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District 58 Florida House

The incumbent was the challenger two years ago. This time around, he has the financial advantage, and his opponent is going door-to-door for support.


© St. Petersburg Times, published November 1, 2000

Bob Henriquez understands the role of a challenger. Two years ago, he reclaimed the House District 58 seat district for the Democratic Party.

"I was outspent 3-1 last time," Henriquez said. "I was unknown."

Not anymore. This year Henriquez, the incumbent representative and the former head football coach at Jesuit High School, seems to have a heavy financial advantage over Republican Eddy Calcines, a hair designer and longtime West Tampa resident, in the coming election.

By early September, Henriquez had raised 10 times as much campaign money as Calcines.

"It's good to be the incumbent," Henriquez said. "That goes with the territory."

After defeating Deborah Tamargo in 1998 -- she was the first Republican ever elected to the district -- Henriquez quickly established himself as a player in Tallahassee. He sought bipartisan support to pass some non-controversial bills his first year in office.

"Relationships are so important in Tallahassee," Henriquez said. "So much of what we do is not partisan. If you are into law-making and policy-making, there is not much room for an idealogue."

Calcines defeated Hector Vila in the September primary. Since then, he has spent three to four days each week knocking on doors. He has set a goal of 500 homes a week, hoping to reach 5,000 of the nearly 40,000 homes in the West Tampa area by Tuesday.

"I know I'm not going to get a lot of endorsements from special interest groups," Calcines said. "I hope to get the endorsement of the people."

Canvassing the neighborhood is only part of the effort. In an attempt to maximize his time, Calcines has turned his hair studio into his campaign headquarters, juggling phone calls with perms.

"That's one of my fears, that my business at the shop will be hurting," said Calcines, who cut his work schedule to three 10-hour business days and part of Saturday. If elected, Calcines "would like to continue in the business. But at the same time, I have such a desire to win the position."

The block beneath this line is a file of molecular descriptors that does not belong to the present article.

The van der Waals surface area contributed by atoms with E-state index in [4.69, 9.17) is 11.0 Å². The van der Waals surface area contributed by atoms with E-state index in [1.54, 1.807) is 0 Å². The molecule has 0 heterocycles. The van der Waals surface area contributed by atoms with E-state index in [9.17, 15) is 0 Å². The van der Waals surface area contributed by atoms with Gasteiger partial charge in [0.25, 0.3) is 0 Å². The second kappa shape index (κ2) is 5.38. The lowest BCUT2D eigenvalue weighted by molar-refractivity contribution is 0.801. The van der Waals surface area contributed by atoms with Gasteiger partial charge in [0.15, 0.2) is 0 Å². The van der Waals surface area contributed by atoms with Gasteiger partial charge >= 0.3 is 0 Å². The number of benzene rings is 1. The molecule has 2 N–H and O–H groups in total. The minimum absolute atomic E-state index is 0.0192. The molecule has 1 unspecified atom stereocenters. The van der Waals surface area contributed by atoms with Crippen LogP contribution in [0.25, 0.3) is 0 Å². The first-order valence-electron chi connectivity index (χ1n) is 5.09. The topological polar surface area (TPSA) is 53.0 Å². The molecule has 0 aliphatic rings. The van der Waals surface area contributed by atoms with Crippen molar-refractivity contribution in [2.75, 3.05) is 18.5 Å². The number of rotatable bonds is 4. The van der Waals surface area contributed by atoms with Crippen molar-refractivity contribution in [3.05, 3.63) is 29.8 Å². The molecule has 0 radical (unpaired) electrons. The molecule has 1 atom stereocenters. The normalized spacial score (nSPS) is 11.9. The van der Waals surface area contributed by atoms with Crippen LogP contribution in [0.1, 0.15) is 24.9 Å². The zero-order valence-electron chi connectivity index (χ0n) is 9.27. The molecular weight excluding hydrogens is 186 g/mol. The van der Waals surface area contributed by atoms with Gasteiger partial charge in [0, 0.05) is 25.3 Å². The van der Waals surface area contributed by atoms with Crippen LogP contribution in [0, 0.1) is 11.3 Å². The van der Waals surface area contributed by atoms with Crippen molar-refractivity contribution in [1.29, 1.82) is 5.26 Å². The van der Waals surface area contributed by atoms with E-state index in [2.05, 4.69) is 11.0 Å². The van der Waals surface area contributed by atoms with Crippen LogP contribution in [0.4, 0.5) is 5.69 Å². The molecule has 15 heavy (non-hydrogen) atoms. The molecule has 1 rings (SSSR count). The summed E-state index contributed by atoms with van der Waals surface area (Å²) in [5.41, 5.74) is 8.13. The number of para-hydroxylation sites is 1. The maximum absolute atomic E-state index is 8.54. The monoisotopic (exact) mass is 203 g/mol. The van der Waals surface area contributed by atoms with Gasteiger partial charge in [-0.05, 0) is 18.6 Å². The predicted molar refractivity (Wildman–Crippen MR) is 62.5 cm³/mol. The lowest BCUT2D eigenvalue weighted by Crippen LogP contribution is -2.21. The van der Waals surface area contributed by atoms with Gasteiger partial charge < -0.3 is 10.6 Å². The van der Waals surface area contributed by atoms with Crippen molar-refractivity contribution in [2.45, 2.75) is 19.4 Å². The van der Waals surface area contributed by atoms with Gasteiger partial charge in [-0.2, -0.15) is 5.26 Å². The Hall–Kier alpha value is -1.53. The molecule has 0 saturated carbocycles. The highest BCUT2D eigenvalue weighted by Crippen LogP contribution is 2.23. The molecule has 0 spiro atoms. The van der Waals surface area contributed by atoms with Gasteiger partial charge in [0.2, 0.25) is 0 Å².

State House District 58 includes parts of central and West Tampa. A map of Florida House districts appears elsewhere. State representatives serve two-year terms and earn $27,900 annually.


EDUARDO "EDDY" CALCINES, 44, is a business owner and active West Tampa resident. Born in Cienfuegos, Cuba, Calcines moved to Milwaukee at age 14. At 17, he became a hair designer and has owned his own salon 17 years. He ran for Hillsborough County School Board in 1996 and was vice chairman of the Billy Graham Crusade from 1996 to 1998. He serves on the board of directors for Bayshore Christian School. He is married with two sons. His wife, Mercedes, is running his campaign. ASSETS: house, life insurance, business, car, savings. LIABILITIES: mortgage, loan. SOURCE OF INCOME: business, school director's salary.


BOB HENRIQUEZ, 36, won this seat in 1998. Born and raised in Tampa, Henriquez attended Princeton University and graduated with a degree in political science. He also works as an urban planner for SBA Inc. and coaches high school football at Jefferson. He was honored by both the Florida Teachers Association and Florida School Board Association as Freshman Legislator of the Year in 1999, and by the Florida Chapter of the American Planning Association in 2000 as Legislator of the Year on Growth Management Issues. He is married. ASSETS: house, cars, boat, savings. LIABILITIES: mortgage, loan. SOURCE OF INCOME: house salary and salary from SBA Inc., a Brandon consulting firm that works with cellular phone towers.

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